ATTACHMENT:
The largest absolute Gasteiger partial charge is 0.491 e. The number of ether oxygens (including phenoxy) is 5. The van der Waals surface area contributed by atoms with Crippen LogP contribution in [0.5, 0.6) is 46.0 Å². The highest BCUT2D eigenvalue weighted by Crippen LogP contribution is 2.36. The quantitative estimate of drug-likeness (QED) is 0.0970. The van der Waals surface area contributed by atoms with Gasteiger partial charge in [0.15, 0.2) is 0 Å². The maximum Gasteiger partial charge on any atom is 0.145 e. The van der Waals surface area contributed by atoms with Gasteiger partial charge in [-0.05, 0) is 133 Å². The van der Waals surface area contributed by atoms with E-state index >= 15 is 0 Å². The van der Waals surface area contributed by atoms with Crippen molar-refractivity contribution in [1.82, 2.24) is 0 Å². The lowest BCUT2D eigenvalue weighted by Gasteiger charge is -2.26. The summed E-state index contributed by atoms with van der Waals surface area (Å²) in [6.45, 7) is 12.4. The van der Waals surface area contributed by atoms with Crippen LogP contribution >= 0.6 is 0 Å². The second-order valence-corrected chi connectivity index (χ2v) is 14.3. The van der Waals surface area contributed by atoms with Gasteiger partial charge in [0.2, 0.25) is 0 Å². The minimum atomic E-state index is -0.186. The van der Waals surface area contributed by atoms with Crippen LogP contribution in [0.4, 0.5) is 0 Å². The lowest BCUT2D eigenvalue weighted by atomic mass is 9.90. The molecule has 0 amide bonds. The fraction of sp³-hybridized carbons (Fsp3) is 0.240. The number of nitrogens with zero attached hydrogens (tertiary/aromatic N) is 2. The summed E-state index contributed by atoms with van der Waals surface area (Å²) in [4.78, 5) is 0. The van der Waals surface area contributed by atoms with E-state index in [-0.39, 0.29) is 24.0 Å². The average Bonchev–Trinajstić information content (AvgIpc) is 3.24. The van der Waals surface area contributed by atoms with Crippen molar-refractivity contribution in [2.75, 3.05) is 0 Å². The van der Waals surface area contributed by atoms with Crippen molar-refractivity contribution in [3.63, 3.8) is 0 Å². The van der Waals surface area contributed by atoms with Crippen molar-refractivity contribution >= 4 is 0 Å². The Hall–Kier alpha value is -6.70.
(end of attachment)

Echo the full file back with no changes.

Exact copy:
The largest absolute Gasteiger partial charge is 0.491 e. The number of ether oxygens (including phenoxy) is 5. The van der Waals surface area contributed by atoms with Crippen LogP contribution in [0.5, 0.6) is 46.0 Å². The highest BCUT2D eigenvalue weighted by Crippen LogP contribution is 2.36. The quantitative estimate of drug-likeness (QED) is 0.0970. The van der Waals surface area contributed by atoms with Gasteiger partial charge in [0.15, 0.2) is 0 Å². The maximum Gasteiger partial charge on any atom is 0.145 e. The van der Waals surface area contributed by atoms with Gasteiger partial charge in [-0.05, 0) is 133 Å². The van der Waals surface area contributed by atoms with E-state index >= 15 is 0 Å². The van der Waals surface area contributed by atoms with Crippen molar-refractivity contribution in [1.82, 2.24) is 0 Å². The lowest BCUT2D eigenvalue weighted by Gasteiger charge is -2.26. The summed E-state index contributed by atoms with van der Waals surface area (Å²) in [6.45, 7) is 12.4. The van der Waals surface area contributed by atoms with Crippen LogP contribution >= 0.6 is 0 Å². The second-order valence-corrected chi connectivity index (χ2v) is 14.3. The van der Waals surface area contributed by atoms with Gasteiger partial charge in [0.2, 0.25) is 0 Å². The minimum atomic E-state index is -0.186. The van der Waals surface area contributed by atoms with Crippen LogP contribution in [0.4, 0.5) is 0 Å². The lowest BCUT2D eigenvalue weighted by atomic mass is 9.90. The molecule has 0 amide bonds. The fraction of sp³-hybridized carbons (Fsp3) is 0.240. The number of nitrogens with zero attached hydrogens (tertiary/aromatic N) is 2. The summed E-state index contributed by atoms with van der Waals surface area (Å²) in [4.78, 5) is 0. The van der Waals surface area contributed by atoms with E-state index in [-0.39, 0.29) is 24.0 Å². The average Bonchev–Trinajstić information content (AvgIpc) is 3.24. The van der Waals surface area contributed by atoms with Crippen molar-refractivity contribution in [2.75, 3.05) is 0 Å². The van der Waals surface area contributed by atoms with Crippen molar-refractivity contribution in [3.63, 3.8) is 0 Å². The van der Waals surface area contributed by atoms with Crippen molar-refractivity contribution >= 4 is 0 Å². The Hall–Kier alpha value is -6.70.